To learn more about Bridie and the organisations she supports, please click on the links below:
I am not certain if the above title is misleading as it’s often disputed that you can’t actually manage talent. For approximately 30 years I have been involved in the management of talent, also defined as artist management, in one form or another. I have often been asked, “What do you actually do”? Good question. Ideally the management of talent should be career development planning. This can range from: sourcing new talent, developing material and pitching to record companies, publishers and booking agents. It can be likened to a good coach working with either a sporting team or an athlete. However, in the music business, this career development can often turn into fire fighting and damage limitation. Ex CBS head, Walter Yetnikoff, described the role of artist manager in his 2005 book Howling At The Moon as “A manager is a cross between a Rabbi, Priest, guru, banker, financial adviser, friend, psychotherapist, marriage guidance counsellor, sex counsellor and business partner”. In essence, there is no solid job description with a list of selection criteria for the role of artist manager. It is the number of skills that the manager has at their disposal and can be deployed at various stages of an artist’s career that hopefully, gets the right results and the job done. The hours are long; the work is hard, its underpaid and nobody ever says thank you.
The music industry is a volatile, dynamic and a rapidly changing area of business, that’s why we work in it right? As such the music business is not exempted from the repercussions of unplanned, uncalculated and unstructured activities. Therefore, as it is with every modern business, each manager needs to know her/his role and what is required to play that role. The role of the talent manager is now more than pitching to labels or simply supervising other elements that contribute to the artists’ success. What it is about is creating visibility and value (building equity and mind share) and developing revenue streams. Artist managers are now evolving into creative business development managers. Not quite the men in beige offices sat behind their spreadsheets, Venn diagrams and BCG quadrant charts but definitely getting there. This is a far cry from the trailblazers like Peter Grant (Led Zeppelin), Andrew Loog Oldham (Rolling Stones), Malcolm McLaren (Sex Pistols) Brian Epstein (The Beatles) or my personal role model Bernie Rhodes of The Clash.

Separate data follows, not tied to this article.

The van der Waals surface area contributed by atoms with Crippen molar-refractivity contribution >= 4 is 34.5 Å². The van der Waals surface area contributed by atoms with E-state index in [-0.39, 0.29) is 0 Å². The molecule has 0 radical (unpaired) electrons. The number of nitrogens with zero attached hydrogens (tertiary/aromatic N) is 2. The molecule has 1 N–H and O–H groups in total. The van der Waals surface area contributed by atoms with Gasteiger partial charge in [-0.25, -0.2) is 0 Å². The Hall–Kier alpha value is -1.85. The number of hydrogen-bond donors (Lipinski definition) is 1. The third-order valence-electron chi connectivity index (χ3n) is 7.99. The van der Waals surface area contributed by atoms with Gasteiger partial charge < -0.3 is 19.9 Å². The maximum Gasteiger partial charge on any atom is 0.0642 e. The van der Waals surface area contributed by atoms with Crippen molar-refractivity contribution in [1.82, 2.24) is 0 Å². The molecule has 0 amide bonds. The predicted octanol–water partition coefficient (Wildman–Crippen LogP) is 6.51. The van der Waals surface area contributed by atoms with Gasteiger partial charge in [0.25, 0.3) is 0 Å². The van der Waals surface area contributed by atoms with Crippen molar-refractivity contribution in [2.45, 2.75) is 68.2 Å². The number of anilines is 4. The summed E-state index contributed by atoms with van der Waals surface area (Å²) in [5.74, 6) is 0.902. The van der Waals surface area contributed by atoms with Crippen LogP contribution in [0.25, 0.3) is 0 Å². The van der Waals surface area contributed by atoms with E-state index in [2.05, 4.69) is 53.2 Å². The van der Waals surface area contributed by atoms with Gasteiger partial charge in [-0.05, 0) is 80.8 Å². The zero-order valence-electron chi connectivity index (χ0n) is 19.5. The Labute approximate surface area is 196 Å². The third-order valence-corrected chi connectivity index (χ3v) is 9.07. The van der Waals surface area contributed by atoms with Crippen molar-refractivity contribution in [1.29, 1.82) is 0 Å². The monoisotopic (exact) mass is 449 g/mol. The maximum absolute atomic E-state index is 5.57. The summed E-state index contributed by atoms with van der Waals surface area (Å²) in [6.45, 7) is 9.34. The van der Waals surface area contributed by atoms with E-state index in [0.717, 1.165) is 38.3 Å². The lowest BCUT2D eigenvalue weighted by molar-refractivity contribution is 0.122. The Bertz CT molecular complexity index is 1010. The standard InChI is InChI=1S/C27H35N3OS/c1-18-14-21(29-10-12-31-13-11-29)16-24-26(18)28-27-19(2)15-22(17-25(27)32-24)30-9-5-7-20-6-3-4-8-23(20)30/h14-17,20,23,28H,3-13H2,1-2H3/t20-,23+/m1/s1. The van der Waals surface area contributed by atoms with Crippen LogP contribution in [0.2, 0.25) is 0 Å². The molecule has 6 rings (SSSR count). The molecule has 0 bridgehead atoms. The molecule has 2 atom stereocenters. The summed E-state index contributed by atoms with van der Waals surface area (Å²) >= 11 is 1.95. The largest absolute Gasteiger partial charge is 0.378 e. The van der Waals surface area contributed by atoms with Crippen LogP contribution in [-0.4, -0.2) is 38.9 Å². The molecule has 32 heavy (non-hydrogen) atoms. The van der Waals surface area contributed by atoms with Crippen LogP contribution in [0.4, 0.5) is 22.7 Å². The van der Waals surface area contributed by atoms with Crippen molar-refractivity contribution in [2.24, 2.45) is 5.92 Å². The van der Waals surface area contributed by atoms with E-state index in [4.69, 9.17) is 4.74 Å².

In 1991, I solo managed my first band, Opik, a group of art students back in my hometown of Hull, UK. I met them the first week of starting a documentary film making degree in the university’s refectory when I shot my mouth off to them about my previous 14 years worth of exploits in the music industry. Within weeks we had inked a deal with major record company BMG’s imprint DeConstruction Records and became Kylie Minogue’s label mates. We bought two very cheap rundown Victorian houses and installed a recording studio across the attics with our advance. We lived, worked and breathed music and had our very own alternative bohemian lifestyle for the next few years; it was a total breeze, it didn’t feel like a job. There was a sense of community and collaboration, well we did live together. Due to our creative output and hard work we became one of the few bands on the label’s roster to actually recoup our advance and make a profit. We also made some serious kick ass music too.